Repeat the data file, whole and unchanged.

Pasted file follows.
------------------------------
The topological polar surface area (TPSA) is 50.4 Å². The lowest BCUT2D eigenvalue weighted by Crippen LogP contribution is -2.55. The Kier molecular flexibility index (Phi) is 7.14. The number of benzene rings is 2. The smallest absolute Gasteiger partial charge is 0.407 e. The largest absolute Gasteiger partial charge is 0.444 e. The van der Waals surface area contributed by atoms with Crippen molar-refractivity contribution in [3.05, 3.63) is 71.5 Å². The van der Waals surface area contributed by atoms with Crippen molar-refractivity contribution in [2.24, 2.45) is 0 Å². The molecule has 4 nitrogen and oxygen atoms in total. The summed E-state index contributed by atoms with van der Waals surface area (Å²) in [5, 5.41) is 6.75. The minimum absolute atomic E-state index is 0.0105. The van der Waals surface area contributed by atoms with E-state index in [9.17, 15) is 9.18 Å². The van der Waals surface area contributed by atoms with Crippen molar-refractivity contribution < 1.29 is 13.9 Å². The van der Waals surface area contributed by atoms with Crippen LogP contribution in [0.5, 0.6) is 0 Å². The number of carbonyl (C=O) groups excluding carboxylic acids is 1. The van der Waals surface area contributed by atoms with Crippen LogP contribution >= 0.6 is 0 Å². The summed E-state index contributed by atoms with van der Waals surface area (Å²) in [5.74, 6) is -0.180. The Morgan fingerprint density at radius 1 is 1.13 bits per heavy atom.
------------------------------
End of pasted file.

The topological polar surface area (TPSA) is 50.4 Å². The lowest BCUT2D eigenvalue weighted by Crippen LogP contribution is -2.55. The Kier molecular flexibility index (Phi) is 7.14. The number of benzene rings is 2. The smallest absolute Gasteiger partial charge is 0.407 e. The largest absolute Gasteiger partial charge is 0.444 e. The van der Waals surface area contributed by atoms with Crippen molar-refractivity contribution in [3.05, 3.63) is 71.5 Å². The van der Waals surface area contributed by atoms with Crippen molar-refractivity contribution in [2.24, 2.45) is 0 Å². The molecule has 4 nitrogen and oxygen atoms in total. The summed E-state index contributed by atoms with van der Waals surface area (Å²) in [5, 5.41) is 6.75. The minimum absolute atomic E-state index is 0.0105. The van der Waals surface area contributed by atoms with E-state index in [9.17, 15) is 9.18 Å². The van der Waals surface area contributed by atoms with Crippen molar-refractivity contribution < 1.29 is 13.9 Å². The van der Waals surface area contributed by atoms with Crippen LogP contribution in [0.5, 0.6) is 0 Å². The number of carbonyl (C=O) groups excluding carboxylic acids is 1. The van der Waals surface area contributed by atoms with Crippen LogP contribution >= 0.6 is 0 Å². The summed E-state index contributed by atoms with van der Waals surface area (Å²) in [5.74, 6) is -0.180. The Morgan fingerprint density at radius 1 is 1.13 bits per heavy atom.